May so far has not been a great month for the stock market. As of earlier this morning, the S&P is down almost 7% for the month of May. I should consider myself lucky given that I’ve only lost about 2-3% in the same time period. With recent happenings in the market, here’s my current outline and thoughts on where my portfolio is and what to consider:

My Portfolio Overview

I’ve been with Scottrade for some time now. I don’t consider myself a day trader nor a very active trader. For the past couple of years I’ve mostly been buying and not really selling. Given my level of available capital for investing and that I still wanted to pursue a diversified portfolio for long-term stability, I settled on ETFs. Also given that I would be cost-averaging my buys, I sought commission-free ETFs and thus settled on Scottrade’s Focus Morningstar set of index ETFs.

I’m not a seasoned investor and overall consider myself a beginner when it comes to investing. However, I definitely do my research and feel that my journey will prove to be valuable experience… learning both from my mistakes and successes in the stock market. My overall goal is not to seek aggressive growth, but instead have long-term stability and be able to earn an average annual return of 6-8% to protect my savings from inflation and earn a little above that.

When I first started investing, I focused on the four following industries:

  1. Consumer Defensive (FCD)
    I chose this ETF as means to protect my portfolio from international issues. The index is comprised of companies such as Wal-Mart, PepsiCo, P&G, etc. I’m aware that these companies have international exposure however their operations and earnings are still mostly stateside. In addition, as unemployment drops, the first industry that will have a positive gain will be consumer defensive. This was my selection for growth in a positive economy.
  2. Communication Services (FCQ)
    Also shielded to a degree from international turmoil, this index is made up of companies like AT&T, Verizon, Comcast, and DirecTV. My thought behind this choice was that given where technology is heading in that everything is becoming mobile, these are the companies that will be the backbone and benefit from growth in other industries within the US.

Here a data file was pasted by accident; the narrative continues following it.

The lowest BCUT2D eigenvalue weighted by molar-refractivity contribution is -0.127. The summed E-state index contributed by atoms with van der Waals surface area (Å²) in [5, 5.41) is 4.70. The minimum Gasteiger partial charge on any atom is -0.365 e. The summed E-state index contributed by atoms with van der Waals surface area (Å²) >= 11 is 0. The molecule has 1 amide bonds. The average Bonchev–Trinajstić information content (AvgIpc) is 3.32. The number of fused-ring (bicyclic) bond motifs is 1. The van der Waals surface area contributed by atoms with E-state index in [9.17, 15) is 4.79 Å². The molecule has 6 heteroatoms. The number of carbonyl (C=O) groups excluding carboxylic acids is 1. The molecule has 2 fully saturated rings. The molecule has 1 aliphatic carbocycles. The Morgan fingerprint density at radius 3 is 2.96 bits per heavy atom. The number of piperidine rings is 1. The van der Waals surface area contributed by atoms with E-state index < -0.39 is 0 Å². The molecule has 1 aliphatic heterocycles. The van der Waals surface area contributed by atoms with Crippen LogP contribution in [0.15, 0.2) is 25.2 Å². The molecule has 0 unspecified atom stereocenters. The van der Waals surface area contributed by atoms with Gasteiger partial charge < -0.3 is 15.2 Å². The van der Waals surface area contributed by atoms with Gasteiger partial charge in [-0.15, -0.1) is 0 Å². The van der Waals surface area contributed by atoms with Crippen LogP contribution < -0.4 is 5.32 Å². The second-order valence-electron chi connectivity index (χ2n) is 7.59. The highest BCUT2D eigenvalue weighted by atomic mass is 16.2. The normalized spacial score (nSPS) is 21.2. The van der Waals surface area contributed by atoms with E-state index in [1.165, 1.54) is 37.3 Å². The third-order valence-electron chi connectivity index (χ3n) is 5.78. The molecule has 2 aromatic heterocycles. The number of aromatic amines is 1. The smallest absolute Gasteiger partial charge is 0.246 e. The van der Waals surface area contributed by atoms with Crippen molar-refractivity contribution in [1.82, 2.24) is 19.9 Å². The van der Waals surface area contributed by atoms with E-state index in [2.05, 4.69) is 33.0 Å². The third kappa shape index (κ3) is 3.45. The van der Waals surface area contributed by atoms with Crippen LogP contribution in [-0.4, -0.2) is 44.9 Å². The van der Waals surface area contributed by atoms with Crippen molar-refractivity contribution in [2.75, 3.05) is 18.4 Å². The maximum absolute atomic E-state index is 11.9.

3. Financial Services (FFL)
    This was a risky investment. Since the bailout, banks and the financial sector hadn’t really recovered. But after taking a look at their financials, I figured the large financial instituations such as Wells Fargo, Bank of America, Citigroup, and JPMorgan Chase were being undervalued. However this industry has the potential of being very volatile given its international exposure and the looming possibility of additional government regulation.
  4. Utilities (FUI)
    This index is part of my hedging strategy for my portfolio. Overall history in the companies included in this ETF is that during bull markets, they don’t fare as well but do during bear markets. So if the market ever starts taking a dive, this portion of my portfolio will soften the losses… at least that’s the plan.

Since I started my initial portfolio, I’ve added a new ETF to the mix:

  1. Health Care (FHC)
    My thought behind adding this index to my portfolio is that with an aging baby-boomers population, the health care industry is prime to benefit from it. I took into the account health care reform – if it goes through in 2014, the number of people seeking medical care will increase and Big Pharma will reap the benefits. However, if health reform doesn’t go through, then the overall health industry will gain so Big Pharma will follow. This index is comprised of companies such as Johnson & Johnson, Pfizer, Merck & Co, Abbot Labs, etc.

Portfolio Reaction – Losses Minimized

So far it seems my investing strategy is paying off. Although my portfolio has lost 2-3% this month, it is still better than the S&P and DJIA losses. I could have fared much better if it hadn’t been for the Financial Services portion of my portfolio which my position was reduced by about 8%. I could only grind my teeth upon hearing of JPMorgan Chase and its loss. There was a significant  JPMorgan stock selloff but very little of that stayed in the financial industry. Overall I feel that investors have lost confidence in the financial sector. Even though the financials of banks such as Wells Fargo are strong, JPMorgan’s irresponsibility has affected the entire industry. I only fear that intense government regulation is to follow that will lower long-term profit projections for the industry thus affecting my portfolio negatively.

Overall I should be happy, at least as happy as you can be when your portfolio dips 2-3% within a couple of weeks. The Utilities ETF did what I expected it would do and hedged some of my losses. My investment in the Health Care index also gained, minimizing my losses during this downturn.

What’s Next

The turmoil in Greece is putting me on the fence with Financial Services. I feel that the domestic economy is strong and thus my upcoming investing will be mostly focused on Consumer Defensive. As for Financial Services, I will still be investing just a small portion in order to lower my cost-average and catch higher profitability once Europe figures out it’s economic crisis. At this time, I feel it would be unwise to invest in Utilities. Overall I think the market is nearing a turn and thus will hold off on increasing my portfolio hedging component till we begin experiencing more consistent growth.

Related Posts: